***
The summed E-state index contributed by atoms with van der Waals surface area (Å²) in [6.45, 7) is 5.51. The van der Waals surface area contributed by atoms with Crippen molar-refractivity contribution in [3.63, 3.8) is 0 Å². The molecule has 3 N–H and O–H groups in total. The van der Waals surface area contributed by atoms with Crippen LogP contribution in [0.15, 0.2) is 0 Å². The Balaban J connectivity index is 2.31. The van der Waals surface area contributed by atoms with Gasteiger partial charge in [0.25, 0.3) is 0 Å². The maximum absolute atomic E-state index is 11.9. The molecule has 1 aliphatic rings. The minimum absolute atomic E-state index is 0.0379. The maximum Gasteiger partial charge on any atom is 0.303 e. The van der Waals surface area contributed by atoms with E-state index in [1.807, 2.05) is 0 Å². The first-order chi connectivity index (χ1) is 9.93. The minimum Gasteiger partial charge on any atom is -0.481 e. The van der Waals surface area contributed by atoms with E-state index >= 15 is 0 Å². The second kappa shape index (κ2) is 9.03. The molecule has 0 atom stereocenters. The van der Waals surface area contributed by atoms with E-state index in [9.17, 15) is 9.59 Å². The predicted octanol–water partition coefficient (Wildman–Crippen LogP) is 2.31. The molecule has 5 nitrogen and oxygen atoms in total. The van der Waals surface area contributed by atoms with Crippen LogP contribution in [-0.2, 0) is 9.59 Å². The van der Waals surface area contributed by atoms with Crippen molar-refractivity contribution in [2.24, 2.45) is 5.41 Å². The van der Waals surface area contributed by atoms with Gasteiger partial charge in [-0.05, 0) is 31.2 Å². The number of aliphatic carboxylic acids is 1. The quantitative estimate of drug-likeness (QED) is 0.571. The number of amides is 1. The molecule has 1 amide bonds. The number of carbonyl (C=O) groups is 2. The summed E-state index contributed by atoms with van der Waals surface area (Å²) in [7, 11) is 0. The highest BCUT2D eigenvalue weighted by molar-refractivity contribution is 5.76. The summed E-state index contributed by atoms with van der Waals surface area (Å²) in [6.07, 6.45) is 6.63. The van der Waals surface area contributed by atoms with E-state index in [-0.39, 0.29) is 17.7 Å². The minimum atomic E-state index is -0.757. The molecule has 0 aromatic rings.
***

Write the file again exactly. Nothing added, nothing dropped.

The summed E-state index contributed by atoms with van der Waals surface area (Å²) in [6.45, 7) is 5.51. The van der Waals surface area contributed by atoms with Crippen molar-refractivity contribution in [3.63, 3.8) is 0 Å². The molecule has 3 N–H and O–H groups in total. The van der Waals surface area contributed by atoms with Crippen LogP contribution in [0.15, 0.2) is 0 Å². The Balaban J connectivity index is 2.31. The van der Waals surface area contributed by atoms with Gasteiger partial charge in [0.25, 0.3) is 0 Å². The maximum absolute atomic E-state index is 11.9. The molecule has 1 aliphatic rings. The minimum absolute atomic E-state index is 0.0379. The maximum Gasteiger partial charge on any atom is 0.303 e. The van der Waals surface area contributed by atoms with E-state index in [1.807, 2.05) is 0 Å². The first-order chi connectivity index (χ1) is 9.93. The minimum Gasteiger partial charge on any atom is -0.481 e. The van der Waals surface area contributed by atoms with E-state index >= 15 is 0 Å². The second kappa shape index (κ2) is 9.03. The molecule has 0 atom stereocenters. The van der Waals surface area contributed by atoms with E-state index in [9.17, 15) is 9.59 Å². The predicted octanol–water partition coefficient (Wildman–Crippen LogP) is 2.31. The molecule has 5 nitrogen and oxygen atoms in total. The van der Waals surface area contributed by atoms with Crippen LogP contribution in [-0.2, 0) is 9.59 Å². The van der Waals surface area contributed by atoms with Crippen molar-refractivity contribution in [2.24, 2.45) is 5.41 Å². The van der Waals surface area contributed by atoms with Gasteiger partial charge in [-0.05, 0) is 31.2 Å². The number of aliphatic carboxylic acids is 1. The quantitative estimate of drug-likeness (QED) is 0.571. The number of amides is 1. The molecule has 1 amide bonds. The number of carbonyl (C=O) groups is 2. The summed E-state index contributed by atoms with van der Waals surface area (Å²) in [7, 11) is 0. The highest BCUT2D eigenvalue weighted by molar-refractivity contribution is 5.76. The summed E-state index contributed by atoms with van der Waals surface area (Å²) in [6.07, 6.45) is 6.63. The van der Waals surface area contributed by atoms with E-state index in [-0.39, 0.29) is 17.7 Å². The minimum atomic E-state index is -0.757. The molecule has 0 aromatic rings.